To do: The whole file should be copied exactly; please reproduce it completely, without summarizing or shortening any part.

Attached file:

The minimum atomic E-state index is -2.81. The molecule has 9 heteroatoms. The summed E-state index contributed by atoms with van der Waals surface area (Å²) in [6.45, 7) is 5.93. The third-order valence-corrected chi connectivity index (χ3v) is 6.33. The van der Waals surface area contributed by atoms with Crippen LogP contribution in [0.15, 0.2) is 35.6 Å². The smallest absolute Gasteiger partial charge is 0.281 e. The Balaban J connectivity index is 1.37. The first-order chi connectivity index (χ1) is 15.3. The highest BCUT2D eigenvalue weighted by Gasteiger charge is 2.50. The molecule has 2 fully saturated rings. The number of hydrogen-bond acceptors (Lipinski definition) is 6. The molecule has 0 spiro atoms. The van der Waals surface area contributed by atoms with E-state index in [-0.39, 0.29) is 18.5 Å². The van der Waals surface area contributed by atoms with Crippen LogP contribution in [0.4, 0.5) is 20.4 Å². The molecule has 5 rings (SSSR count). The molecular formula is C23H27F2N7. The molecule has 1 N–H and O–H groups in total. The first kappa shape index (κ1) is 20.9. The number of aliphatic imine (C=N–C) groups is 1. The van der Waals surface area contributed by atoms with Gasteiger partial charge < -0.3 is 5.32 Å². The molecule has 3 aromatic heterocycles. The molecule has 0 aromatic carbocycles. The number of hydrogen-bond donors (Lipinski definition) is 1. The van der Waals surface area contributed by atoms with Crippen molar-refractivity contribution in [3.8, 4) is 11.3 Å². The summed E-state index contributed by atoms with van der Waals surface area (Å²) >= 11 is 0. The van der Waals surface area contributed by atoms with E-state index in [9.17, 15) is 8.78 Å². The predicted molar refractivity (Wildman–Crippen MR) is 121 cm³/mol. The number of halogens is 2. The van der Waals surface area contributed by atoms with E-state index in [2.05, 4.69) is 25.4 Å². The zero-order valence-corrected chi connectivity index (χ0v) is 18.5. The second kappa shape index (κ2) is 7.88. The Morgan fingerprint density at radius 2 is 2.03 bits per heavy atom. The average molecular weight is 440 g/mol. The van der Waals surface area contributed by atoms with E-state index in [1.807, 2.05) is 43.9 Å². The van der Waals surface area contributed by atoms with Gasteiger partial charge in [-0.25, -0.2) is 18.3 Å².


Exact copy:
The minimum atomic E-state index is -2.81. The molecule has 9 heteroatoms. The summed E-state index contributed by atoms with van der Waals surface area (Å²) in [6.45, 7) is 5.93. The third-order valence-corrected chi connectivity index (χ3v) is 6.33. The van der Waals surface area contributed by atoms with Crippen LogP contribution in [0.15, 0.2) is 35.6 Å². The smallest absolute Gasteiger partial charge is 0.281 e. The Balaban J connectivity index is 1.37. The first-order chi connectivity index (χ1) is 15.3. The highest BCUT2D eigenvalue weighted by Gasteiger charge is 2.50. The molecule has 2 fully saturated rings. The number of hydrogen-bond acceptors (Lipinski definition) is 6. The molecule has 0 spiro atoms. The van der Waals surface area contributed by atoms with E-state index in [-0.39, 0.29) is 18.5 Å². The van der Waals surface area contributed by atoms with Crippen LogP contribution in [0.4, 0.5) is 20.4 Å². The molecule has 5 rings (SSSR count). The molecular formula is C23H27F2N7. The molecule has 1 N–H and O–H groups in total. The first kappa shape index (κ1) is 20.9. The number of aliphatic imine (C=N–C) groups is 1. The van der Waals surface area contributed by atoms with Gasteiger partial charge < -0.3 is 5.32 Å². The molecule has 3 aromatic heterocycles. The molecule has 0 aromatic carbocycles. The number of hydrogen-bond donors (Lipinski definition) is 1. The van der Waals surface area contributed by atoms with Crippen molar-refractivity contribution in [3.8, 4) is 11.3 Å². The summed E-state index contributed by atoms with van der Waals surface area (Å²) >= 11 is 0. The van der Waals surface area contributed by atoms with E-state index in [9.17, 15) is 8.78 Å². The predicted molar refractivity (Wildman–Crippen MR) is 121 cm³/mol. The number of halogens is 2. The van der Waals surface area contributed by atoms with E-state index in [2.05, 4.69) is 25.4 Å². The zero-order valence-corrected chi connectivity index (χ0v) is 18.5. The second kappa shape index (κ2) is 7.88. The Morgan fingerprint density at radius 2 is 2.03 bits per heavy atom. The average molecular weight is 440 g/mol. The van der Waals surface area contributed by atoms with E-state index in [1.807, 2.05) is 43.9 Å². The van der Waals surface area contributed by atoms with Gasteiger partial charge in [-0.25, -0.2) is 18.3 Å².